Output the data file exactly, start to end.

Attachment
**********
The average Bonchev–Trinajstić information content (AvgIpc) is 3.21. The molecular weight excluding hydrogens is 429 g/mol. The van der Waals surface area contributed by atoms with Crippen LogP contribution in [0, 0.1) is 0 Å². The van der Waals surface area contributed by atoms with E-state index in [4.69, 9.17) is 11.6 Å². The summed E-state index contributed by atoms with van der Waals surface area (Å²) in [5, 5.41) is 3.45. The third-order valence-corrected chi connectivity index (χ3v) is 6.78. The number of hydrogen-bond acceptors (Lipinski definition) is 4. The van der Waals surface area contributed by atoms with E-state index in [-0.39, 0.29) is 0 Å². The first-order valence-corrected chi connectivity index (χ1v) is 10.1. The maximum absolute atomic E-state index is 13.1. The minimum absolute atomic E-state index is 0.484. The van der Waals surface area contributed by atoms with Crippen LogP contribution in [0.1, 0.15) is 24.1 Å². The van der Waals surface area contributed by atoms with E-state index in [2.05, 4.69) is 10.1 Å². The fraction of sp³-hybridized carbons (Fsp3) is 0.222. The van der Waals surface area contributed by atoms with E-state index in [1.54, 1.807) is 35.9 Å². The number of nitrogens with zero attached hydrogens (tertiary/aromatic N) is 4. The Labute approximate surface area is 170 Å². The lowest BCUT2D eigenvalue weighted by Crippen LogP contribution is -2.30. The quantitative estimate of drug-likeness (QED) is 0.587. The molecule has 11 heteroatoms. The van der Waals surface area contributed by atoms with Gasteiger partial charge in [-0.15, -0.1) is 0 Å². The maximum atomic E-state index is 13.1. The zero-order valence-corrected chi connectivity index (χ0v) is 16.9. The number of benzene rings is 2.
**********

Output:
The average Bonchev–Trinajstić information content (AvgIpc) is 3.21. The molecular weight excluding hydrogens is 429 g/mol. The van der Waals surface area contributed by atoms with Crippen LogP contribution in [0, 0.1) is 0 Å². The van der Waals surface area contributed by atoms with E-state index in [4.69, 9.17) is 11.6 Å². The summed E-state index contributed by atoms with van der Waals surface area (Å²) in [5, 5.41) is 3.45. The third-order valence-corrected chi connectivity index (χ3v) is 6.78. The number of hydrogen-bond acceptors (Lipinski definition) is 4. The van der Waals surface area contributed by atoms with E-state index in [-0.39, 0.29) is 0 Å². The first-order valence-corrected chi connectivity index (χ1v) is 10.1. The maximum absolute atomic E-state index is 13.1. The minimum absolute atomic E-state index is 0.484. The van der Waals surface area contributed by atoms with Crippen LogP contribution in [0.1, 0.15) is 24.1 Å². The van der Waals surface area contributed by atoms with E-state index in [2.05, 4.69) is 10.1 Å². The fraction of sp³-hybridized carbons (Fsp3) is 0.222. The van der Waals surface area contributed by atoms with E-state index in [1.54, 1.807) is 35.9 Å². The number of nitrogens with zero attached hydrogens (tertiary/aromatic N) is 4. The Labute approximate surface area is 170 Å². The lowest BCUT2D eigenvalue weighted by Crippen LogP contribution is -2.30. The quantitative estimate of drug-likeness (QED) is 0.587. The molecule has 11 heteroatoms. The van der Waals surface area contributed by atoms with Gasteiger partial charge in [-0.15, -0.1) is 0 Å². The maximum atomic E-state index is 13.1. The zero-order valence-corrected chi connectivity index (χ0v) is 16.9. The number of benzene rings is 2.